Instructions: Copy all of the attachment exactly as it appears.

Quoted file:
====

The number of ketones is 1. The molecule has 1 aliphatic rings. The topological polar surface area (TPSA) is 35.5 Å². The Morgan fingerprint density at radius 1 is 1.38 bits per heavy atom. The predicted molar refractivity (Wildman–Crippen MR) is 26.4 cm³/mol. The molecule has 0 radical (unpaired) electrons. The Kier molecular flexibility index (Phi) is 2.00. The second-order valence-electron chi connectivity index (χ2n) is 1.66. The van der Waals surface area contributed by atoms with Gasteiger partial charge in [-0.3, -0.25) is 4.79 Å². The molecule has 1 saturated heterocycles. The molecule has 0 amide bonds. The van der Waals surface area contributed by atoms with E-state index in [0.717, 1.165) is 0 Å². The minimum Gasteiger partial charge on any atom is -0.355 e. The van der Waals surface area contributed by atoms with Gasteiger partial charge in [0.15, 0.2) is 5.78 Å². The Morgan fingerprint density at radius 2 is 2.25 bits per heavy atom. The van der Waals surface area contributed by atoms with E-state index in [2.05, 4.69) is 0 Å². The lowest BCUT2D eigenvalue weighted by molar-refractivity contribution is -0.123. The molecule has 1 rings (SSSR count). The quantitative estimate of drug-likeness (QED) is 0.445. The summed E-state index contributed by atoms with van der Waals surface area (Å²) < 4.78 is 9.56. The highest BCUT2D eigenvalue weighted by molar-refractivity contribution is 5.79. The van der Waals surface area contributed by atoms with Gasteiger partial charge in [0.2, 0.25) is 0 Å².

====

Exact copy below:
The number of ketones is 1. The molecule has 1 aliphatic rings. The topological polar surface area (TPSA) is 35.5 Å². The Morgan fingerprint density at radius 1 is 1.38 bits per heavy atom. The predicted molar refractivity (Wildman–Crippen MR) is 26.4 cm³/mol. The molecule has 0 radical (unpaired) electrons. The Kier molecular flexibility index (Phi) is 2.00. The second-order valence-electron chi connectivity index (χ2n) is 1.66. The van der Waals surface area contributed by atoms with Gasteiger partial charge in [-0.3, -0.25) is 4.79 Å². The molecule has 1 saturated heterocycles. The molecule has 0 amide bonds. The van der Waals surface area contributed by atoms with E-state index in [0.717, 1.165) is 0 Å². The minimum Gasteiger partial charge on any atom is -0.355 e. The van der Waals surface area contributed by atoms with Gasteiger partial charge in [0.15, 0.2) is 5.78 Å². The Morgan fingerprint density at radius 2 is 2.25 bits per heavy atom. The van der Waals surface area contributed by atoms with E-state index in [2.05, 4.69) is 0 Å². The lowest BCUT2D eigenvalue weighted by molar-refractivity contribution is -0.123. The molecule has 1 rings (SSSR count). The quantitative estimate of drug-likeness (QED) is 0.445. The summed E-state index contributed by atoms with van der Waals surface area (Å²) < 4.78 is 9.56. The highest BCUT2D eigenvalue weighted by molar-refractivity contribution is 5.79. The van der Waals surface area contributed by atoms with Gasteiger partial charge in [0.2, 0.25) is 0 Å².